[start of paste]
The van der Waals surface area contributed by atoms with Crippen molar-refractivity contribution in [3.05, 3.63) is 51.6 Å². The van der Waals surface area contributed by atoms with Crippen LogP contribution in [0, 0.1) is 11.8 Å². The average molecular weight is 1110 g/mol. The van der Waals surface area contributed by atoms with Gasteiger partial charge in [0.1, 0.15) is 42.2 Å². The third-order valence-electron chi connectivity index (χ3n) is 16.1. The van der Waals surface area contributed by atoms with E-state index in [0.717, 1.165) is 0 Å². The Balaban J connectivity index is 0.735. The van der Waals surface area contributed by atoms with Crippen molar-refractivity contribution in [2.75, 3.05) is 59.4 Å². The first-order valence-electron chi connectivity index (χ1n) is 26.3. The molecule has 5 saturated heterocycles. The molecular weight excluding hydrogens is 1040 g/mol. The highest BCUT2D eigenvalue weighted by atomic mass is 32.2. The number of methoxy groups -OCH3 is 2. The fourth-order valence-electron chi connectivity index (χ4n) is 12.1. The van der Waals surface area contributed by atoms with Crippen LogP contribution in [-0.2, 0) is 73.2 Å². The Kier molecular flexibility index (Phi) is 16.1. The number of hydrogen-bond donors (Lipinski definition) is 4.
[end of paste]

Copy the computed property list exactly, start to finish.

The van der Waals surface area contributed by atoms with Crippen molar-refractivity contribution in [3.05, 3.63) is 51.6 Å². The van der Waals surface area contributed by atoms with Crippen LogP contribution in [0, 0.1) is 11.8 Å². The average molecular weight is 1110 g/mol. The van der Waals surface area contributed by atoms with Gasteiger partial charge in [0.1, 0.15) is 42.2 Å². The third-order valence-electron chi connectivity index (χ3n) is 16.1. The van der Waals surface area contributed by atoms with E-state index in [0.717, 1.165) is 0 Å². The Balaban J connectivity index is 0.735. The van der Waals surface area contributed by atoms with Crippen molar-refractivity contribution in [2.75, 3.05) is 59.4 Å². The first-order valence-electron chi connectivity index (χ1n) is 26.3. The molecule has 5 saturated heterocycles. The molecular weight excluding hydrogens is 1040 g/mol. The highest BCUT2D eigenvalue weighted by atomic mass is 32.2. The number of methoxy groups -OCH3 is 2. The fourth-order valence-electron chi connectivity index (χ4n) is 12.1. The van der Waals surface area contributed by atoms with Crippen LogP contribution in [-0.2, 0) is 73.2 Å². The Kier molecular flexibility index (Phi) is 16.1. The number of hydrogen-bond donors (Lipinski definition) is 4.